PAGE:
Textiles Collection

Repository: Derry City Council, Archives and Genealogy Service

Identity Statement

TitleTextiles Collection
Archive ReferenceDCC/MSS2
Web Link to this Entryhttps://iar.ie/archive/textiles-collection
Creation Datesc1819-1966
Extent Mediumc200 items including photographs, volumes of minutes, correspondence and accounts and newspaper cuttings

Context

Creator(s): McIntyre, Hogg, Marsh and Co. of Queen Street (City Factory, Derry); Tillie and Henderson factory of Foyle Road, Derry

  • Administrative History ↴

    The first strides in the direction of the shirt industry were taken in the middle of the nineteenth century; Tillie and Henderson; McIntyre, Hogg, Marsh and Co; and Welch Margetson amongst others raised a ring of factories around the city walls. Derry last linen weaver, William Scott, had put out large quantities of shirt-making and sewing to Derry women, local handloom weavers and bought cloth they could produce at a rate of a quarter of a million a year. The new technology that Tillie and other factory owners used was the sewing machine, which was shortly to be proliferated by Singer’s mass production methods. A chief characteristic of Tillie and other major shirt-makers in Derry was that they were merchants as well as manufactures, which integrated the processes of clothing production from fabric purchase to wholesale warehousing and sale. The relatively stable prosperity enjoyed by the Derry shirt industry during the last two decades of the nineteenth century gave way to turbulence in the early part of the twentieth century. Sharp alteration in the price of cotton and the dislocation brought about by the onset of war had serve effects on sales. On the other hand new firms were being created. In 1907 they were 30 firms in the city and by 1920 there were 40. Bryce and Weston at the end of the First World War built the last shirt factory on the Strand Road. The inter-war year was the period that the shirt industry most completely dominated the city’s economy. It employed more than all of transport, commerce and distribution put together and sustained many jobs in each of these areas. The whole demographic pattern in the city was centred towards the sustenance of the shirt industry’s mainly female workforce. The Second World War did not yield the same jobs bonanza as the first. The Belfast Department of Commerce had other priorities, Armed Services orders, clothes rationing and a Government fibre and fabric quota changed the way the industry operated. The Government scheme cost every production operation and left a profit margin that catered for all but the least efficient producers. The progressive withdrawal of Government protection from the British clothing market and its exposure to competition from rising low cost producers in Europe, Africa and Asia, turned the shirt-making strengths of Derry into weaknesses. More attention had to be paid to the finishing end of the business and the interface with retail outlets.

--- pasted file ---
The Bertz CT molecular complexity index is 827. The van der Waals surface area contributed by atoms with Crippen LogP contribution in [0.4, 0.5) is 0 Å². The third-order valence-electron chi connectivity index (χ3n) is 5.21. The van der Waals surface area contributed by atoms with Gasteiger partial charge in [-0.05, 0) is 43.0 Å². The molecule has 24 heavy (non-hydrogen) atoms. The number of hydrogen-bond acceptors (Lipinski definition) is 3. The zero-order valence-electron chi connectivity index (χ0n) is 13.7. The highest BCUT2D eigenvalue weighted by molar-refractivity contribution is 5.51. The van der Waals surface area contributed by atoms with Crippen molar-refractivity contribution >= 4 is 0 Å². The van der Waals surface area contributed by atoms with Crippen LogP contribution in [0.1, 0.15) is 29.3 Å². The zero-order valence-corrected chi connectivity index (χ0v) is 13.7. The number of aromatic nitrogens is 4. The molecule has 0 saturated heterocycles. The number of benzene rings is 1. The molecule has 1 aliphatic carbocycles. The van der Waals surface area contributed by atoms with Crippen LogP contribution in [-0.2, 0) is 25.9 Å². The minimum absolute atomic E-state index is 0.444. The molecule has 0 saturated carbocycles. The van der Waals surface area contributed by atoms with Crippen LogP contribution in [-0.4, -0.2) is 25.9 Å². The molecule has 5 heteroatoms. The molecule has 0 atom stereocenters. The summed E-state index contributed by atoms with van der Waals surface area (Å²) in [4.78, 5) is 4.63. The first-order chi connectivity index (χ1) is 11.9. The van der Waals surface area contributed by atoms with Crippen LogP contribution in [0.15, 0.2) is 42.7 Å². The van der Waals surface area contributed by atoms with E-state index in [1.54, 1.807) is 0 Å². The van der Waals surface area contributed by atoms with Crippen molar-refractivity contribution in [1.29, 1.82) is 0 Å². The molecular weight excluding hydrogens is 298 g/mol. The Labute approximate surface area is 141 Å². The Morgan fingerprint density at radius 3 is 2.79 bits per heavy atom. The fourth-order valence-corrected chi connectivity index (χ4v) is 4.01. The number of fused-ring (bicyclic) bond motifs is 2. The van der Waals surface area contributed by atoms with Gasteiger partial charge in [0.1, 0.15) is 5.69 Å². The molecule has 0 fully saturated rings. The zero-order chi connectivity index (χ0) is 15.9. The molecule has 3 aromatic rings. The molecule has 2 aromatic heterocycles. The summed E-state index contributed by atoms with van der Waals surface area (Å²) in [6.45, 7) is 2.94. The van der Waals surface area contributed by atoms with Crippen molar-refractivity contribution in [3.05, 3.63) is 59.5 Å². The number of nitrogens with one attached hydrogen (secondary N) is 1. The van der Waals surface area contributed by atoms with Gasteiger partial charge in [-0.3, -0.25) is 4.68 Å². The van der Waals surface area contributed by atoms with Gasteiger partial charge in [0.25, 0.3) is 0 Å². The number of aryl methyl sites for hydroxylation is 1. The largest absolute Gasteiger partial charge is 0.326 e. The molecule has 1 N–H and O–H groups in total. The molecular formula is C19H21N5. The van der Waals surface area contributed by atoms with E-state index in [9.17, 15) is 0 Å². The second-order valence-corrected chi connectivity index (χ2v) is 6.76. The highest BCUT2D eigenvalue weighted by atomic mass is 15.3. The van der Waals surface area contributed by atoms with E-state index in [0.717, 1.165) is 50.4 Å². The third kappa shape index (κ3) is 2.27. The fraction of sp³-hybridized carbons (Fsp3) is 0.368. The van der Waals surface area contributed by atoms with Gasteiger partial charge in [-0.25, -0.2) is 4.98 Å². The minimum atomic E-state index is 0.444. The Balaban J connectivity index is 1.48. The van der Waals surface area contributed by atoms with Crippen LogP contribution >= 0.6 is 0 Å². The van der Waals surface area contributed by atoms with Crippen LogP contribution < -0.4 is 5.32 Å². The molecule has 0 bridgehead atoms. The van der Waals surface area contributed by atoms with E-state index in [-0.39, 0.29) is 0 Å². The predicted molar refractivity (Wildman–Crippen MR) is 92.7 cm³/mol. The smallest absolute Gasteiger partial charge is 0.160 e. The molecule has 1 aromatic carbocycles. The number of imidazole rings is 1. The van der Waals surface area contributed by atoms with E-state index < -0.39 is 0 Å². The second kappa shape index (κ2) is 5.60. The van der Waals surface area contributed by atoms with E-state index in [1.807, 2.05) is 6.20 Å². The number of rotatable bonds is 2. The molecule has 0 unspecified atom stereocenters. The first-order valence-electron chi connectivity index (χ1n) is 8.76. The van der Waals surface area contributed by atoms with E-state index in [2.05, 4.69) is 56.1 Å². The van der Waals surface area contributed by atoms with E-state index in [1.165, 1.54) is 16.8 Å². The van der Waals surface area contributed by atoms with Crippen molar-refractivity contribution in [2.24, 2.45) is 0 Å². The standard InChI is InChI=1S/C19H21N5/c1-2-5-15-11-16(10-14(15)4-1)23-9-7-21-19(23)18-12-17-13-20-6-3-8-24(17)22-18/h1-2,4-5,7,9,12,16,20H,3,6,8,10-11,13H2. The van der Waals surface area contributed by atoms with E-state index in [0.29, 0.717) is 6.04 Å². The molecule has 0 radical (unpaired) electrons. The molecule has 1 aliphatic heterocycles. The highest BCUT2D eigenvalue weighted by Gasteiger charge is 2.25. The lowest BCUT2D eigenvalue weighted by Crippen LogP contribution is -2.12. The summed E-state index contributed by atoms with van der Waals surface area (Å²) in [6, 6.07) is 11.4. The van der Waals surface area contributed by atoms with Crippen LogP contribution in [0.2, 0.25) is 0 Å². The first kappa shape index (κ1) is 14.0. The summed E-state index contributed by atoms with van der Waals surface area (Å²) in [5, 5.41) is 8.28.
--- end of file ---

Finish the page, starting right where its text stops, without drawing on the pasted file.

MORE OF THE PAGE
• Archival History ↴

    The collection was donated to the Museum Service.
  • Immediate Source Acquisition ↴

    Donation

Content & Structure

  • Scope & Content: McIntyre, Hogg, Marsh and Co. of Queen Street (City Factory, Derry); Tillie and Henderson factory of Foyle Road, Derry ↴

    Collection of items mainly relating to the City Factory, Derry, (the firm was also known as McIntyre, Hogg, Marsh and Co. of Queen Street), and the collection also includes some items from the Tillie and Henderson factory of Foyle Road, Derry. The collection includes a variety of scrapbooks, photographs, newspaper cuttings and volumes detailing workers and day-to-day activities. The collection also refers to the history of the shirt and collar industry in Derry particularly through the collection of photographs which reflects the working lives of those people who worked in the shirt factories.

  • Appraisal Destruction ↴

    All items retained permanently
  • Accruals ↴

    No further accruals expected
  • Arrangement ↴

    Contact Derry City Council Archives Service for information

Conditions of Access & Use

Access Conditions Open
Conditions Governing ReproductionReproduction is at the discretion of the archivist
Creation Datesc1819-1966
Extent Mediumc200 items including photographs, volumes of minutes, correspondence and accounts and newspaper cuttings
Material Language ScriptEnglish
Finding Aids Descriptive list Archive Web Link →

Allied Materials

Publication NoteFabrics and Fabrication traditional, Context Gallery, 2001

Descriptive Control Area

Archivist NoteList adapted by Natalie Milne
Rules/ConventionsISAD(G): General International Standard Archival Description. 2nd ed. Ottawa: International Council on Archives, 2000. National Council on Archives: Rules for the Construction of Personal, Place and Corporate Names. Chippenham: National Council on Archives, 1997.
Date of Descriptions41699